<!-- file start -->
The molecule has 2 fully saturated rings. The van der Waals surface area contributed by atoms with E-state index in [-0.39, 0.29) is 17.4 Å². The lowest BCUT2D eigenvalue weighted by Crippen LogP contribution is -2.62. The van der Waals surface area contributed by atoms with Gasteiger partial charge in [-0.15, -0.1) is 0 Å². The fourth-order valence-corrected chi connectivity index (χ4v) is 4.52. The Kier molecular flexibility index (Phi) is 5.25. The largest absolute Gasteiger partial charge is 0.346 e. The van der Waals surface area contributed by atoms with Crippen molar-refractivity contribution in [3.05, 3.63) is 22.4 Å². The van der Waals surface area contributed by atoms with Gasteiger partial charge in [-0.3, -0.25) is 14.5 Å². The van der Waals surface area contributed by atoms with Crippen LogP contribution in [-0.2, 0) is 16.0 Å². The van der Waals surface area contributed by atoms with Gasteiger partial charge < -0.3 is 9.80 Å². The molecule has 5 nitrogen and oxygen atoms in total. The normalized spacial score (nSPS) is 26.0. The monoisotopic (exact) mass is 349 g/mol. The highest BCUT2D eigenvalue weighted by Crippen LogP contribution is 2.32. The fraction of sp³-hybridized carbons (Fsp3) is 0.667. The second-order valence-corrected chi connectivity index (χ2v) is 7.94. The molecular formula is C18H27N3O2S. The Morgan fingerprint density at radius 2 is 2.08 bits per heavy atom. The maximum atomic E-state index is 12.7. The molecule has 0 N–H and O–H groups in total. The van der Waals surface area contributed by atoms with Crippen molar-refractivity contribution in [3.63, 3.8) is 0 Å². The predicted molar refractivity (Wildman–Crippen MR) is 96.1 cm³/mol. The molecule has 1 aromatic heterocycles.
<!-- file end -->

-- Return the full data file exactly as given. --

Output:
The molecule has 2 fully saturated rings. The van der Waals surface area contributed by atoms with E-state index in [-0.39, 0.29) is 17.4 Å². The lowest BCUT2D eigenvalue weighted by Crippen LogP contribution is -2.62. The van der Waals surface area contributed by atoms with Gasteiger partial charge in [-0.15, -0.1) is 0 Å². The fourth-order valence-corrected chi connectivity index (χ4v) is 4.52. The Kier molecular flexibility index (Phi) is 5.25. The largest absolute Gasteiger partial charge is 0.346 e. The van der Waals surface area contributed by atoms with Crippen molar-refractivity contribution in [3.05, 3.63) is 22.4 Å². The van der Waals surface area contributed by atoms with Gasteiger partial charge in [-0.3, -0.25) is 14.5 Å². The van der Waals surface area contributed by atoms with Crippen LogP contribution in [-0.2, 0) is 16.0 Å². The van der Waals surface area contributed by atoms with Gasteiger partial charge < -0.3 is 9.80 Å². The molecule has 5 nitrogen and oxygen atoms in total. The normalized spacial score (nSPS) is 26.0. The monoisotopic (exact) mass is 349 g/mol. The highest BCUT2D eigenvalue weighted by Crippen LogP contribution is 2.32. The fraction of sp³-hybridized carbons (Fsp3) is 0.667. The second-order valence-corrected chi connectivity index (χ2v) is 7.94. The molecular formula is C18H27N3O2S. The Morgan fingerprint density at radius 2 is 2.08 bits per heavy atom. The maximum atomic E-state index is 12.7. The molecule has 0 N–H and O–H groups in total. The van der Waals surface area contributed by atoms with Crippen molar-refractivity contribution in [3.63, 3.8) is 0 Å². The predicted molar refractivity (Wildman–Crippen MR) is 96.1 cm³/mol. The molecule has 1 aromatic heterocycles.